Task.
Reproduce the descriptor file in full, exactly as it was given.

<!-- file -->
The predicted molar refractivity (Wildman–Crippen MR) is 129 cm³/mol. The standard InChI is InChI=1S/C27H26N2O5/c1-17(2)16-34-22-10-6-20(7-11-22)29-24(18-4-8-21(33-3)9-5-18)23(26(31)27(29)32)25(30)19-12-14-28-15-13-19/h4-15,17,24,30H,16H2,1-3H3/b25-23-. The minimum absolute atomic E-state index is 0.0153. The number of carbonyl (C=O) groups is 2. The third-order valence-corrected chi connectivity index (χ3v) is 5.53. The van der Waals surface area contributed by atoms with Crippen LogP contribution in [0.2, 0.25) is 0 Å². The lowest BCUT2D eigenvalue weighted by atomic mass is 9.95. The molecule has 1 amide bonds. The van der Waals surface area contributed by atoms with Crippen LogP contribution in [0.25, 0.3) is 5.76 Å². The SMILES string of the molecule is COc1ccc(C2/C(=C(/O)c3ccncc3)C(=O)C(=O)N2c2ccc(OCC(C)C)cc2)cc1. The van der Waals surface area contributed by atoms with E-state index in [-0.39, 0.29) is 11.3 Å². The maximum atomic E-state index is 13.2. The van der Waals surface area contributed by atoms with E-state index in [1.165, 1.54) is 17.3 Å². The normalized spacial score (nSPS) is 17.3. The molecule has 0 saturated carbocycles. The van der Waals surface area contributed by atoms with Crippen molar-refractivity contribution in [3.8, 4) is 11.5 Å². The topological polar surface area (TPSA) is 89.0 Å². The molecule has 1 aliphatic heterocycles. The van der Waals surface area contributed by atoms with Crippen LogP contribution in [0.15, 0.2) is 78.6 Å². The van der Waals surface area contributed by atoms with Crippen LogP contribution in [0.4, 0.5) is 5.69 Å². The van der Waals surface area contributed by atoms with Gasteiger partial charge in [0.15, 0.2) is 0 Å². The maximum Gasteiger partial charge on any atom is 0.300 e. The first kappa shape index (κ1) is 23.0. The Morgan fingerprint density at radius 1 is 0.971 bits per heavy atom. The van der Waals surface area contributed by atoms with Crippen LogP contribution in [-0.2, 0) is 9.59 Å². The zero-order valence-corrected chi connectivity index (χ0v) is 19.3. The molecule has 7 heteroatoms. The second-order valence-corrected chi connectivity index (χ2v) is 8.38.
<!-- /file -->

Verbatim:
The predicted molar refractivity (Wildman–Crippen MR) is 129 cm³/mol. The standard InChI is InChI=1S/C27H26N2O5/c1-17(2)16-34-22-10-6-20(7-11-22)29-24(18-4-8-21(33-3)9-5-18)23(26(31)27(29)32)25(30)19-12-14-28-15-13-19/h4-15,17,24,30H,16H2,1-3H3/b25-23-. The minimum absolute atomic E-state index is 0.0153. The number of carbonyl (C=O) groups is 2. The third-order valence-corrected chi connectivity index (χ3v) is 5.53. The van der Waals surface area contributed by atoms with Crippen LogP contribution in [0.2, 0.25) is 0 Å². The lowest BCUT2D eigenvalue weighted by atomic mass is 9.95. The molecule has 1 amide bonds. The van der Waals surface area contributed by atoms with Crippen LogP contribution in [0.25, 0.3) is 5.76 Å². The SMILES string of the molecule is COc1ccc(C2/C(=C(/O)c3ccncc3)C(=O)C(=O)N2c2ccc(OCC(C)C)cc2)cc1. The van der Waals surface area contributed by atoms with E-state index in [-0.39, 0.29) is 11.3 Å². The maximum atomic E-state index is 13.2. The van der Waals surface area contributed by atoms with E-state index in [1.165, 1.54) is 17.3 Å². The normalized spacial score (nSPS) is 17.3. The molecule has 0 saturated carbocycles. The van der Waals surface area contributed by atoms with Crippen molar-refractivity contribution in [3.8, 4) is 11.5 Å². The topological polar surface area (TPSA) is 89.0 Å². The molecule has 1 aliphatic heterocycles. The van der Waals surface area contributed by atoms with Crippen LogP contribution in [0.15, 0.2) is 78.6 Å². The van der Waals surface area contributed by atoms with Crippen LogP contribution in [0.4, 0.5) is 5.69 Å². The van der Waals surface area contributed by atoms with Gasteiger partial charge in [0.15, 0.2) is 0 Å². The maximum Gasteiger partial charge on any atom is 0.300 e. The first kappa shape index (κ1) is 23.0. The Morgan fingerprint density at radius 1 is 0.971 bits per heavy atom. The van der Waals surface area contributed by atoms with Crippen LogP contribution in [-0.2, 0) is 9.59 Å². The zero-order valence-corrected chi connectivity index (χ0v) is 19.3. The molecule has 7 heteroatoms. The second-order valence-corrected chi connectivity index (χ2v) is 8.38.